Dysphagia is a common medical term that refers to difficulty swallowing. This may mean it takes longer to chew and swallow and you may be more at risk of inhaling food or drink. In the more severe cases, dysphagia stops the person from swallowing at all, meaning they will need to get nutrients through a feeding tube. Below we look at some of the common signs of dysphagia.
One of the most common signs of dysphagia is pain while swallowing, which could be caused by inflammation or scarring in the throat. Sometimes, dysphagia is caused by GERD, which is a type of acid reflux. When stomach acid repeatedly hits your throat, scarring can occur which makes it harder to swallow, as your esophagus gets tighter.
When you struggle to swallow, you may notice drooling. This is because it becomes more difficult to swallow saliva, leading to drooling out of the mouth. This may be more common in those who have other learning difficulties or disabilities.
This is something that will only be spotted after dysphagia has been causing problems for a while. If your loved one is losing weight and not eating as much, it may be down to an issue with their swallowing. Speak to a doctor if you notice unexplained weight loss in yourself or a loved one.
Choking or Coughing When Consuming Food and Drinks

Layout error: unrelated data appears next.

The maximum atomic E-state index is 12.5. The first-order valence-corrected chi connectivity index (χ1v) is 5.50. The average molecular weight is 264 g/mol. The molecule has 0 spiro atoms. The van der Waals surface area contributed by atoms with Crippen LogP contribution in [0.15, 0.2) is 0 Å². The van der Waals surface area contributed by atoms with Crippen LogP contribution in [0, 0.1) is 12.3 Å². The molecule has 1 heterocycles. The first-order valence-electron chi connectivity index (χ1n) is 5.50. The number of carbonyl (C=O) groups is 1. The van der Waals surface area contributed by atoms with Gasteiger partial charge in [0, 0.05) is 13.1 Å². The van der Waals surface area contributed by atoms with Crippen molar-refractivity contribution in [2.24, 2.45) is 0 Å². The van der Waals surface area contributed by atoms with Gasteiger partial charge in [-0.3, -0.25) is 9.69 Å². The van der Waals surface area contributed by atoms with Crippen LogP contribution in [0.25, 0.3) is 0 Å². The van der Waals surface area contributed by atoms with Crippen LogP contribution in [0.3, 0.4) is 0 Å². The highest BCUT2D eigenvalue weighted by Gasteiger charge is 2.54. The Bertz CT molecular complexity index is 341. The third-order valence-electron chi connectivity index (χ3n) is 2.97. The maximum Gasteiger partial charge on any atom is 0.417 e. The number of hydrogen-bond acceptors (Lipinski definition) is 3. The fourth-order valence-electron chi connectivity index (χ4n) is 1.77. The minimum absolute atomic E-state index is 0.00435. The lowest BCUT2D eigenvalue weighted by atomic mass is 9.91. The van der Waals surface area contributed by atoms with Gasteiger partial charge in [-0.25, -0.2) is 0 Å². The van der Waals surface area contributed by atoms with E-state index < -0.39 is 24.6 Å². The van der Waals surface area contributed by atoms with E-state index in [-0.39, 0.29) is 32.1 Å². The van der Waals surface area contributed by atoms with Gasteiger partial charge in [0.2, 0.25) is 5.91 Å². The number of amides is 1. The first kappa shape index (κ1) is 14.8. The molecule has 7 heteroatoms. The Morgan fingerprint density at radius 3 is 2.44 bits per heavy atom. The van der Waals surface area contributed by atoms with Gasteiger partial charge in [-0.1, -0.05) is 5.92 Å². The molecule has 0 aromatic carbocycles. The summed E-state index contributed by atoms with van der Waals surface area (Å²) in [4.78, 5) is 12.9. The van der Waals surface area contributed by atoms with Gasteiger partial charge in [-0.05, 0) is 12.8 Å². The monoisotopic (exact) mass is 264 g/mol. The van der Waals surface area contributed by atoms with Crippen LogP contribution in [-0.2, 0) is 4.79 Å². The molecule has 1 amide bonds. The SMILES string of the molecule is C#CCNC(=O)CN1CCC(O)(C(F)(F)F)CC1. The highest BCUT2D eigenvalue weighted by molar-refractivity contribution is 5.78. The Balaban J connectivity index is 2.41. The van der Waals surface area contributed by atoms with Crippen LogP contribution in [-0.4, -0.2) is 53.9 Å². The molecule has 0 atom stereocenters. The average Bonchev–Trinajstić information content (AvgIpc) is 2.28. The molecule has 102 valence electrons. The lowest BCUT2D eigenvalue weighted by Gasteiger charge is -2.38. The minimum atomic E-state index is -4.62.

As dysphagia is related to problems with swallowing, it can make it harder to breathe and swallow without coughing and choking. This can also cause other issues, such as inhaling saliva, food, or drinks. You may notice that you repeatedly do this at every meal. Inhalation of foreign objects, including food, can cause aspiration pneumonia, which is an infection in your lungs that needs antibiotic treatment.
Bringing Food Back Up
Dysphagia is classed as any condition that can affect the muscles you use to push down your food into the stomach, meaning it is not always in the throat. While it is rare for this to happen, sometimes dysphagia can cause problems further down, which means you bring your food back up. This may also food or drinks to come out through your nose.
Treatment for Dysphagia
The treatment for dysphagia can differ from person to person, depending on the severity of the symptoms and how long it lasts. This will depend on what is causing dysphagia in the first place. The most common causes include cancer, foreign objects, and neurological disorders, such as Parkinson’s disease.
For some people, a thickening agent can help to make liquids and a soft diet manageable, without the risk of aspiration (inhaling food or drink into your lungs). SimplyThick thickener from Simply Thick is designed for dysphagia patients, so they can gain control over their food and drink intake again. This thickens any drink, making it easier to swallow.
Being aware of the common signs of dysphagia can make it easier to spot if you or your loved one is at risk. Speak to a doctor if you have any of the above symptoms.